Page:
Gearbox has also enjoyed success with the game's two expansions, the critically acclaimed Zombie Island of Dr. Ned and the coolly received Mad Moxxi's Riot. However, Pitchford promised the next expansion, the upcoming Borderlands: The Secret Armory of General Knoxx, would be bigger than the two previous expansions combined. He also said that, in a move of Spinal Tap-ian logic, the expansion will raise the level cap by 11 instead of the 10-level bump common to role-playing game expansions. ( GameSpot previewed the Secret Armory of General Knoxx this week.)
With Borderlands' success, Gearbox has now sold 25 million games that have grossed $500 million since its founding. With its expanded bank account, Gearbox has itself expanded. The company has gone from occupying half a floor in a Plano, Texas, office tower to three full floors, including the penthouse.
As for its future plans, the company is working on two games, code-named "Cedar" and "Oak." The two projects were on an internal schedule slide that Pitchford presented, and he was somewhat alarmed that they could be clearly read on the large screen. "Good thing we code-name all our projects after trees," he said, laughing nervously.
Pitchford then went on to explain Gearbox's corporate philosophy. First and foremost, the company is about entertaining people--both a general audience and themselves. "I want to make sure that everything we do at our studio are things we want to do," he explained.
As a studio, Gearbox has three goals:
1. Be creative: "Be inventors and solve problems," as Pitchford put it.
2. Happiness: A harmonious workplace is key, so Gearbox applies the "3D policy" when hiring--"No drama, no dicks, no douche bags."
3. Make money: Game development is a business, so profit is key. Pitchford said the biggest challenge is that often creativity and happiness cost money. So it's important to always think about money, since that can help with the other two goals.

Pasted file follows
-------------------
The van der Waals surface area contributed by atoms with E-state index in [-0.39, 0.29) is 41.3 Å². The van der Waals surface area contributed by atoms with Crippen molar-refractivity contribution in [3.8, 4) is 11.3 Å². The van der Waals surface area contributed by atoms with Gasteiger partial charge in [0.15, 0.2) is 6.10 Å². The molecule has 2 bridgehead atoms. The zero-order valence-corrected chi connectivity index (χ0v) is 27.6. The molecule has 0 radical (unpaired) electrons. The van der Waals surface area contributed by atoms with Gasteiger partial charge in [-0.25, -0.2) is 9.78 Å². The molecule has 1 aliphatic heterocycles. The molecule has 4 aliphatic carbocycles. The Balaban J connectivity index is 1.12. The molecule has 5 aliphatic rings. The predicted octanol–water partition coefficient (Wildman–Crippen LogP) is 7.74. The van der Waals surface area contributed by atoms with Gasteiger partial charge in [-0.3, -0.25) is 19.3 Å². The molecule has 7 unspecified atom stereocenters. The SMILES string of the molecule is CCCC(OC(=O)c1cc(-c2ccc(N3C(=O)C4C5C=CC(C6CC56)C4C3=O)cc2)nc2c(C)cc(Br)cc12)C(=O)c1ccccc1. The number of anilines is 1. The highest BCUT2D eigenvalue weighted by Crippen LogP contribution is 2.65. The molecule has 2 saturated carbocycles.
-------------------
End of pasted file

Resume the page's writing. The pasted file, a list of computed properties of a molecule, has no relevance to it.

According to Pitchford, this studio's core mission is grappling with what he calls the "artist's dilemma." He says that as artists, the creative minds at Gearbox can visualize perfection very clearly, but nothing they--or any human--will ever do can be perfect.
He asked the audience, "So the question is, when do you stop [going for perfection]? How imperfect is 'good enough?'" He held up the example of the Mona Lisa, which is considered one of the greatest artworks of Western civilization. "It isn't perfect."
As a former programmer, Pitchford uses math to look at the world, and believes "Perfection is an asymptote." An asymptote is a line that forms a curve that approaches but never touches zero, instead going on infinitely.
After showing the asymptote curve in abstract, he shows the asymptote curve as Gearbox sees it: a curve between game quality vs. money. The curve won't ever touch perfection, but it will continue to cost the developer money as long as they can work on it.
"So where is the sweet spot? When do we stop [working on a game]? That's the dilemma we all face," explained Pitchford. He then went on to show how time skews the graph and accelerates costs. This problem brings up an obvious--and infamous--example.
"Now, this is where I could talk about Duke Nukem [Forever], but I'm not going to," Pitchford said. "I owe George Broussard…my career, so I am not going to say anything bad. I just want to make that clear to all the journalists out there."
SHARING THE LOOT
How does Gearbox determine where the "sweet spot" is? Pitchford says an aggressive profit-sharing scheme instills a sense of ownership in all Gearbox's employees. Through a combination of profit sharing, milestone incentive payments, stock options, and discretionary merit pay, Gearbox returns 40 percent of its profit to its employees, retaining the rest for its future development.
When asked by a former colleague why he gives away 40 percent of his profit, Pitchford said, "It's simple. I'm greedy, and having this system makes everyone work harder and allows other people to want to make good decisions…It makes every single person in the organization want to create a great product with maximum profit…and allows them to be team players. It allows us to say 'Oh yeah, this is the sweet spot,' and stop."